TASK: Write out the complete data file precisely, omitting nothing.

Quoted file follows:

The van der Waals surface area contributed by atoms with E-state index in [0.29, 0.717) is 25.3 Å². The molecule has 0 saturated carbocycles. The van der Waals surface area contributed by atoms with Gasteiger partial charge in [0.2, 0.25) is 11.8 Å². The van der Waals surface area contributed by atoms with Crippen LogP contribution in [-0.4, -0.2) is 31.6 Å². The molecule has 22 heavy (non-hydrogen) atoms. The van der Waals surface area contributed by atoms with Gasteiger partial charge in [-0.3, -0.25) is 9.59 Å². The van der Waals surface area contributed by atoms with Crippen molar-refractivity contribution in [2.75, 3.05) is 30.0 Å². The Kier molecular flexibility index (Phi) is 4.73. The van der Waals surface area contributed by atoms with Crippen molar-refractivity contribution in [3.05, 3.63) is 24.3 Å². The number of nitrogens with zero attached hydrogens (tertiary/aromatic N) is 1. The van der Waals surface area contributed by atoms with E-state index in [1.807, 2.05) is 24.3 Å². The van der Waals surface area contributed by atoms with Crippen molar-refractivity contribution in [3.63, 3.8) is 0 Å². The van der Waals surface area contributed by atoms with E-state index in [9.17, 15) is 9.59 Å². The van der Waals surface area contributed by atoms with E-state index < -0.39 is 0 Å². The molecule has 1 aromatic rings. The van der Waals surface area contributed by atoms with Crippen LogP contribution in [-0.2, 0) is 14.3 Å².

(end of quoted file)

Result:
The van der Waals surface area contributed by atoms with E-state index in [0.29, 0.717) is 25.3 Å². The molecule has 0 saturated carbocycles. The van der Waals surface area contributed by atoms with Gasteiger partial charge in [0.2, 0.25) is 11.8 Å². The van der Waals surface area contributed by atoms with Crippen LogP contribution in [-0.4, -0.2) is 31.6 Å². The molecule has 22 heavy (non-hydrogen) atoms. The van der Waals surface area contributed by atoms with Gasteiger partial charge in [-0.3, -0.25) is 9.59 Å². The van der Waals surface area contributed by atoms with Crippen molar-refractivity contribution in [2.75, 3.05) is 30.0 Å². The Kier molecular flexibility index (Phi) is 4.73. The van der Waals surface area contributed by atoms with Crippen molar-refractivity contribution in [3.05, 3.63) is 24.3 Å². The number of nitrogens with zero attached hydrogens (tertiary/aromatic N) is 1. The van der Waals surface area contributed by atoms with E-state index in [1.807, 2.05) is 24.3 Å². The van der Waals surface area contributed by atoms with Crippen molar-refractivity contribution in [3.63, 3.8) is 0 Å². The van der Waals surface area contributed by atoms with E-state index in [9.17, 15) is 9.59 Å². The van der Waals surface area contributed by atoms with E-state index < -0.39 is 0 Å². The molecule has 1 aromatic rings. The van der Waals surface area contributed by atoms with Crippen LogP contribution in [-0.2, 0) is 14.3 Å².